In a Brooklyn restaurant, a young waiter named Jason makes a bold move to impress a financial mogul. Flash forward five years later, and Jason is now a favored employee of the same mogul, Oliver Clarion, and is enjoying the benefits of wealth beyond his imagining.
Of course, Jason is found dead in the river waters the very next day. After a brief, and groaning inducing, sequence in which another medical examiner continually determines the death as accidental, Henry returns to work and quickly deems the death a murder.
The case becomes personal when Henry discovers the victim was the son of an old war buddy of Abe’s. While speaking to Jason’s girlfriend and examining his apartment, Henry deduces the location of a hidden stash of money in the floorboards. One hundred grand is stored there, the purpose for it unknown.
A trip to Jason’s office yields more vague clues when the pair discovers blood on the carpet and hears tales of an altercation between the victim and a client, who also happens to be a childhood friend of his. Before Henry and Jo depart, Oliver delivers a ferocious speech that for no explicit reason causes them to consider every single person in the office a suspect.
Despite this, they determine Jason’s former friend the most likely suspect, and when they discover bits of his recently acquired Aston Martin in the man’s auto shop, he is quickly apprehended. Naturally, the suspect denies murdering Jason, and states the man who drove the car was someone else entirely. The shop owner identifies the driver as none other than the man who took Jason’s former position at the office, Val.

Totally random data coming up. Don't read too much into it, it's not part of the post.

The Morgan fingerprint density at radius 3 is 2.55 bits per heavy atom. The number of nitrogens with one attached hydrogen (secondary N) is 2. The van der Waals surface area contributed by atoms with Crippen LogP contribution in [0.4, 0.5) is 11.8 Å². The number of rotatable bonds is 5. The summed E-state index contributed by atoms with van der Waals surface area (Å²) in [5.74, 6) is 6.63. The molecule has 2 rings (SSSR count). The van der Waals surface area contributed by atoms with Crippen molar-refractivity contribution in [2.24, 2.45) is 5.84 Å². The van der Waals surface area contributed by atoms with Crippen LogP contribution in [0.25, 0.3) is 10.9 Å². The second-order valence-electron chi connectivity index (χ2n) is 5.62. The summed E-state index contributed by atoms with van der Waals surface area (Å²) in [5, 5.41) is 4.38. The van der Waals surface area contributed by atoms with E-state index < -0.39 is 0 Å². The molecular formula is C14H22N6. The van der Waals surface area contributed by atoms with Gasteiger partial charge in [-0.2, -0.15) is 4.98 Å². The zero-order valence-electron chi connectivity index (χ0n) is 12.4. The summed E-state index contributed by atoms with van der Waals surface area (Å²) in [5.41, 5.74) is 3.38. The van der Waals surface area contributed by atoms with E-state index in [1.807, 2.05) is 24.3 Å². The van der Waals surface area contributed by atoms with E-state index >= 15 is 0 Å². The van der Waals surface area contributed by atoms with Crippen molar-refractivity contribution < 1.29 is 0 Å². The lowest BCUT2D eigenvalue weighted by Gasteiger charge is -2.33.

Questioning Val leads to his confession of disposing the body when he received a call from Oliver, but denies any involvement in Jason’s death. When Henry and Jo investigate Oliver’s home, they find the pool to match the water found in the victim’s lungs and glass in the filter the same as bits embedded into Jason’s scalp. All signs point to Oliver, but just as the pair closes in to arrest him they receive a call from the chief: Oliver’s assistant has confessed.
Despite it obviously being a pay-off, Jo and Henry quickly concede defeat. Thankfully, Abe was able to obtain some documents of Oliver’s with the help of his army friends, and hard facts that Oliver’s entire business is nothing more than a giant scheme present themselves quite clearly. Unfortunately, the method in which they were obtained would be of no help in court, but Henry determines that the secretary is unaware of this and is able to have Jo manipulate the woman into revealing Oliver as the murderer.
The police rush to the office and find it in a state of utter chaos as Oliver attempts to flee. The pair apprehends the killer, but not without Henry placing himself directly in danger for the second time in as many days. With the villain in custody, Henry and Jo bond over their shared experiences and the struggle with their conflicted feelings.
As Henry grows more reckless with his actions, one can only guess the direction his character is meant to progress in. Perhaps he is intended to remain in eternal flux.